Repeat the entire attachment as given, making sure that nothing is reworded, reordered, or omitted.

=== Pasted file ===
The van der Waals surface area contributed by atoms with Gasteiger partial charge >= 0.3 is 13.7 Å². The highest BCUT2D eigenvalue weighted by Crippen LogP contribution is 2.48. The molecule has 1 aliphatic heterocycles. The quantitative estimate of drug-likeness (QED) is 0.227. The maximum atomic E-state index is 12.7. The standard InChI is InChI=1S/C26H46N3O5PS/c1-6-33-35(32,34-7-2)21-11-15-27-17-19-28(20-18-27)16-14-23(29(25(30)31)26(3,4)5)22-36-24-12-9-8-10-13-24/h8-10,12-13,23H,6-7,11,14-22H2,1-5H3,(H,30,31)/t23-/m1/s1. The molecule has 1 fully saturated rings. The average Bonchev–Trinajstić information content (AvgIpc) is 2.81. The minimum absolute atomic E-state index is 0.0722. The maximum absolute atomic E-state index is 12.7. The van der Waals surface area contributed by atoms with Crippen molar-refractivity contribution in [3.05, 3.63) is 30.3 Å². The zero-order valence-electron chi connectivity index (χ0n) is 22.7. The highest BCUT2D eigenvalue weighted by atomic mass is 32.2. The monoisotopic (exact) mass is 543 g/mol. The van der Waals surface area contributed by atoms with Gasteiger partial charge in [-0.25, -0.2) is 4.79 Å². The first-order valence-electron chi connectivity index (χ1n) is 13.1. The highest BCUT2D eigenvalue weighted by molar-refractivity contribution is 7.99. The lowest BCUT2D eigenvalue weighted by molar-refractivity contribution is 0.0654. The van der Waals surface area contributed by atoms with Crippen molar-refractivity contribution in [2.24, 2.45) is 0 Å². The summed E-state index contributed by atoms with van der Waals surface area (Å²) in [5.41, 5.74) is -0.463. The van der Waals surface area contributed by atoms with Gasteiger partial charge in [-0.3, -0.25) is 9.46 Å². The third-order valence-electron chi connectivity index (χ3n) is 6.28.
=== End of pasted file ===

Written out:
The van der Waals surface area contributed by atoms with Gasteiger partial charge >= 0.3 is 13.7 Å². The highest BCUT2D eigenvalue weighted by Crippen LogP contribution is 2.48. The molecule has 1 aliphatic heterocycles. The quantitative estimate of drug-likeness (QED) is 0.227. The maximum atomic E-state index is 12.7. The standard InChI is InChI=1S/C26H46N3O5PS/c1-6-33-35(32,34-7-2)21-11-15-27-17-19-28(20-18-27)16-14-23(29(25(30)31)26(3,4)5)22-36-24-12-9-8-10-13-24/h8-10,12-13,23H,6-7,11,14-22H2,1-5H3,(H,30,31)/t23-/m1/s1. The molecule has 1 fully saturated rings. The average Bonchev–Trinajstić information content (AvgIpc) is 2.81. The minimum absolute atomic E-state index is 0.0722. The maximum absolute atomic E-state index is 12.7. The van der Waals surface area contributed by atoms with Crippen molar-refractivity contribution in [3.05, 3.63) is 30.3 Å². The zero-order valence-electron chi connectivity index (χ0n) is 22.7. The highest BCUT2D eigenvalue weighted by atomic mass is 32.2. The monoisotopic (exact) mass is 543 g/mol. The van der Waals surface area contributed by atoms with Gasteiger partial charge in [-0.25, -0.2) is 4.79 Å². The first-order valence-electron chi connectivity index (χ1n) is 13.1. The highest BCUT2D eigenvalue weighted by molar-refractivity contribution is 7.99. The lowest BCUT2D eigenvalue weighted by molar-refractivity contribution is 0.0654. The van der Waals surface area contributed by atoms with Crippen molar-refractivity contribution in [2.24, 2.45) is 0 Å². The summed E-state index contributed by atoms with van der Waals surface area (Å²) in [5.41, 5.74) is -0.463. The van der Waals surface area contributed by atoms with Gasteiger partial charge in [-0.3, -0.25) is 9.46 Å². The third-order valence-electron chi connectivity index (χ3n) is 6.28.